PLASTIC MILK

    WHAT YOU NEED
    • 1 cup whole milk
    • Small saucepan
    • Measuring spoons
    • White vinegar
    • Clean, empty glass jar
    • Wax paper

    WHAT TO DO
    Pour the milk into the saucepan, add 2 teaspoons of vinegar, and heat, stirring frequently. The milk will boil, then form tiny lumps (curds) in a clear liquid (whey). Slowly pour off the liquid from the pot into the sink. Then spoon the curds into the jar.

    Add 1 teaspoon vinegar to the curds, and let the mixture stand for one to two hours. The curds will form a yellowish glob at the bottom of a clear liquid. The glob is actually fat, minerals, and the protein casein. Pour out the liquid, remove the rubbery yellow glob from the jar, wash the glob with water, and knead it until it attains the consistency of dough.

    Mold the plastic into any shape you wish, then place it on the wax paper. Let dry overnight.

    WHAT HAPPENS
    The casein from the milk hardens into plastic that can be painted with acrylic paints.

    WHY IT WORKS
    The combination of heat and acetic acid precipitates the casein, an ingredient used to make plastic, from the milk.

    BIZARRE FACTS

    • The Japanese have developed a low-cost, biodegradable plastic made from shrimp shells by combining chitin—an extract from the shells that is also found in human fingernails—with silicon. The resulting "chitosan" is stronger than petroleum-based plastics, decomposes in soil, and acts as a fertilizer.
    • In 1929, the Borden Company purchased the Casein Company of America, the leading manufacturer of glues made from casein, a milk by-product. Three years later, Borden introduced its first nonfood consumer product, Casco Glue.
    • You can make glue from milk by simply adding 1/3 cup of vinegar to 1 cup of milk in a wide-mouthed jar. When the milk separates into curds and whey, pour off the liquid and wash it away. Add 1/4 cup of water and 1 tablespoon of baking soda. When the bubbling stops, you've got glue.
    • Cheese is made from curds. White glue is made from the casein of the curds.
    • Twelve or more cows are called a flink.
    • Before scientists discovered how to synthesize plastics from petroleum products, plants and animal fats were used to make natural plastics, which eventually decompose.
    • Biodegradable plastic is made by adding starch to the plastic. Bacteria then feed on the buried plastic.
    • In surgery, stitches are now made using plastics that slowly dissolve in body fluids.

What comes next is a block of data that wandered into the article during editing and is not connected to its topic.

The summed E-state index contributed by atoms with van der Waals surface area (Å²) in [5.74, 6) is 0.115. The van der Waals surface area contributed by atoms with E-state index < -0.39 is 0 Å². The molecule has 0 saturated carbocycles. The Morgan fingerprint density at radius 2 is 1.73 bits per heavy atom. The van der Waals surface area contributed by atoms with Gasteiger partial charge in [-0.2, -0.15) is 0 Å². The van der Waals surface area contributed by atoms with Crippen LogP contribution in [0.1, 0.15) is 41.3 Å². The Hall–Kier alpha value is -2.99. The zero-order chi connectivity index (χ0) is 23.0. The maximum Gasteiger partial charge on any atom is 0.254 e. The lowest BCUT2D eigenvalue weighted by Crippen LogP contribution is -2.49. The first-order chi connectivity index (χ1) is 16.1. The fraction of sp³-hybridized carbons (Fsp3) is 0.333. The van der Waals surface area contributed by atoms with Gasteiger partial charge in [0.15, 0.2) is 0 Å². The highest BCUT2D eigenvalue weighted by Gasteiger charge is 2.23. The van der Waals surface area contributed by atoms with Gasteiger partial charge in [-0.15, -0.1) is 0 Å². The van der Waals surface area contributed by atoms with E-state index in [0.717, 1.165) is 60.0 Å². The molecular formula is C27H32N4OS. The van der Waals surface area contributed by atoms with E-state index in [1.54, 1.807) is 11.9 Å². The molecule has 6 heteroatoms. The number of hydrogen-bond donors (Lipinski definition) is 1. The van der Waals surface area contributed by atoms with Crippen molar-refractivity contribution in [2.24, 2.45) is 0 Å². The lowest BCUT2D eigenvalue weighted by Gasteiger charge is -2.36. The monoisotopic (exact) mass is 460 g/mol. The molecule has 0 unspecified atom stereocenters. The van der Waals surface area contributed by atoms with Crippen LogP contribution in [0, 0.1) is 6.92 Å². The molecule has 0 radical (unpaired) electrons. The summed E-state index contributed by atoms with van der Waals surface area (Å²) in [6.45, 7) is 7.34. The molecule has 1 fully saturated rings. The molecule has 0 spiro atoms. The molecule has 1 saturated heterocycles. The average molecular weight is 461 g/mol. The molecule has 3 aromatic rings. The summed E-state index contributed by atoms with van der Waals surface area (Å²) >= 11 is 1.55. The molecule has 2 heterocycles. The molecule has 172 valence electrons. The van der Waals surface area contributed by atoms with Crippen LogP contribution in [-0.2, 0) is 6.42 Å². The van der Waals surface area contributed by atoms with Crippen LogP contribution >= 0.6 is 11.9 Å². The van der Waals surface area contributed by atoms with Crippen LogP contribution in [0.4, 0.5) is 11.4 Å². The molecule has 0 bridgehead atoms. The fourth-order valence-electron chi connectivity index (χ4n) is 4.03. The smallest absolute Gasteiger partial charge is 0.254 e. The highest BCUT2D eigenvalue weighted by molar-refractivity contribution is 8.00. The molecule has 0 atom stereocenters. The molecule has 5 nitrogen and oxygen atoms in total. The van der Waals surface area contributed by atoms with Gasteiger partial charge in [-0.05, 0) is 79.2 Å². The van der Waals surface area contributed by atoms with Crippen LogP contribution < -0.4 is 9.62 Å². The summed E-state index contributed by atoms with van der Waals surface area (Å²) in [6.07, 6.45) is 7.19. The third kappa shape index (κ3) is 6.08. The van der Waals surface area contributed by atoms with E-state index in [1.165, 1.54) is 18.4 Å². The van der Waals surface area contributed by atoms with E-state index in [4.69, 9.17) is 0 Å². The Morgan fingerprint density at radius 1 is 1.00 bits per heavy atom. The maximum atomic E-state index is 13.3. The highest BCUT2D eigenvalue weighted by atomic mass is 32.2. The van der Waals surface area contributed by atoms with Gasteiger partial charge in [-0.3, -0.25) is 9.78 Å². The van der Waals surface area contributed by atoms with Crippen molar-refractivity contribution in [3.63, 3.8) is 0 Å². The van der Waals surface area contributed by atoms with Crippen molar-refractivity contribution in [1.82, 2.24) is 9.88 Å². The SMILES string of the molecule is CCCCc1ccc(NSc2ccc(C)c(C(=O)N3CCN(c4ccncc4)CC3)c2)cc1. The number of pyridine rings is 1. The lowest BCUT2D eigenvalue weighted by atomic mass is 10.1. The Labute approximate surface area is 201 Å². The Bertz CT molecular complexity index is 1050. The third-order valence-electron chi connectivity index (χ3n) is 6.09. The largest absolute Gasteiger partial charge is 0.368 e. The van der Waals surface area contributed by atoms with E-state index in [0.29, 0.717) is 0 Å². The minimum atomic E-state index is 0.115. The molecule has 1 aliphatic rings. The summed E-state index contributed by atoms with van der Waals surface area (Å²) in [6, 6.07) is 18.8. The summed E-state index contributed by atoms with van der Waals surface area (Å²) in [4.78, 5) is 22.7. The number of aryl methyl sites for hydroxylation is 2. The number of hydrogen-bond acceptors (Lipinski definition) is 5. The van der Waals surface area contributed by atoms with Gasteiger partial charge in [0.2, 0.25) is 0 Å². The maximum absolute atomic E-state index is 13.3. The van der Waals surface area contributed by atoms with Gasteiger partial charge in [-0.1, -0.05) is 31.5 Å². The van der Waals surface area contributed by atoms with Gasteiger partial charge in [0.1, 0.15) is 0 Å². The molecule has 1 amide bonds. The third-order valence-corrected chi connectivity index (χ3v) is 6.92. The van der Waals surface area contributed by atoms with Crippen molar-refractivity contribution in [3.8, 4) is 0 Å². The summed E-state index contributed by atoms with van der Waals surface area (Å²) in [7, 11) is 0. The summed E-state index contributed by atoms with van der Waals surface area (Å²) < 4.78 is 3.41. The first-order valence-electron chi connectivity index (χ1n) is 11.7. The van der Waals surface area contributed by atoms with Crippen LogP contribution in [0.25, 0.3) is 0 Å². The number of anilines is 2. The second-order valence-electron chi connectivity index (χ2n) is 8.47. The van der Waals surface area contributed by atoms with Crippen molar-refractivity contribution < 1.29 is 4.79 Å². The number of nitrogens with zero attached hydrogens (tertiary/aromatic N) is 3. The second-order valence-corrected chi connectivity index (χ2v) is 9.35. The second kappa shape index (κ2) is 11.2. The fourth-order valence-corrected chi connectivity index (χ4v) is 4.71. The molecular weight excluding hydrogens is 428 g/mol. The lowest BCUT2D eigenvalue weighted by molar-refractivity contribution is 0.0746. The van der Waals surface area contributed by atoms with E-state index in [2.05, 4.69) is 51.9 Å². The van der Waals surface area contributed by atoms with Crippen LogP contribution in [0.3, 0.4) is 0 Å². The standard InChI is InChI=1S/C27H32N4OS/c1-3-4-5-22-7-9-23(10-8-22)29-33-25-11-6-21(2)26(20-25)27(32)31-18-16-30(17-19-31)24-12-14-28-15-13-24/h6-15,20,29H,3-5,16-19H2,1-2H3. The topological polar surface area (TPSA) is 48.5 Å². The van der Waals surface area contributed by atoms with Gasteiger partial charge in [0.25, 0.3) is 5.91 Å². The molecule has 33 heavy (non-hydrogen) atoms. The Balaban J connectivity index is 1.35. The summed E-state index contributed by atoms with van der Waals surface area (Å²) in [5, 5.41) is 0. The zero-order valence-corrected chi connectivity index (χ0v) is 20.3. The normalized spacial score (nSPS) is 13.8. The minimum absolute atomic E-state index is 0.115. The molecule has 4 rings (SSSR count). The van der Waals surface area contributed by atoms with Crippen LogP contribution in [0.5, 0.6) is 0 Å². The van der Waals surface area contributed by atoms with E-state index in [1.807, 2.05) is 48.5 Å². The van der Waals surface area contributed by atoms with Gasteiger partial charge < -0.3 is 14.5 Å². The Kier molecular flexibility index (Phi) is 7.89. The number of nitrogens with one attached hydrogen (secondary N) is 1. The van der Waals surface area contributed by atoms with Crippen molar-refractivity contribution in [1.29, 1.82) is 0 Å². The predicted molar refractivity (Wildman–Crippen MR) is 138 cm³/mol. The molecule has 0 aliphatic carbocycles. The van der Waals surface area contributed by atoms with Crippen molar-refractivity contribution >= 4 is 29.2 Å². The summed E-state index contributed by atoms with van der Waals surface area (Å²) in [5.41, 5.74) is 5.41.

• The Sanskrit word for war means "desire for more cows."
    • There are more plastic flamingos in America than real ones.
    • Cow's milk is 87 percent water.
    • In Arctic regions, people get milk from reindeer.
    • In Peru and Bolivia, people drink llama's milk.
    • Twenty-four percent of all Americans drink milk with dinner.
    • The glue on Israeli postage stamps is certified kosher.
    • Ben and Jerry's sends the waste from making ice cream to local pig farmers to use as feed. Pigs love it, except for one flavor: Mint Oreo.
    • On May 23, 1992, Ashrita Furman of Jamaica, New York, walked 61 miles with a full pint bottle of milk balanced on his head.

    JUST ONE WORD
    In the 1967 movie The Graduate, starring Dustin Hoffman, during a party in his parents' home to celebrate his college graduation, Benjamin Braddock is steered into the backyard by a concerned friend of his parents.

    Mr. McQuire: Ben, I want to say one word to you—just one word.

    Benjamin: Yes, sir.

    Mr. McQuire: Are you listening?

    Benjamin: Yes I am.

    Mr. McQuire: (gravely) Plastics.

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WARNING: A responsible adult should supervise any young reader who conducts these experiments to avoid potential dangers and injuries. The author has conducted every experiment and has made every reasonable effort to ensure that the experiments are safe when conducted as instructed; however, the author does not assume any liability for damage caused or injury sustained from conducting these projects.

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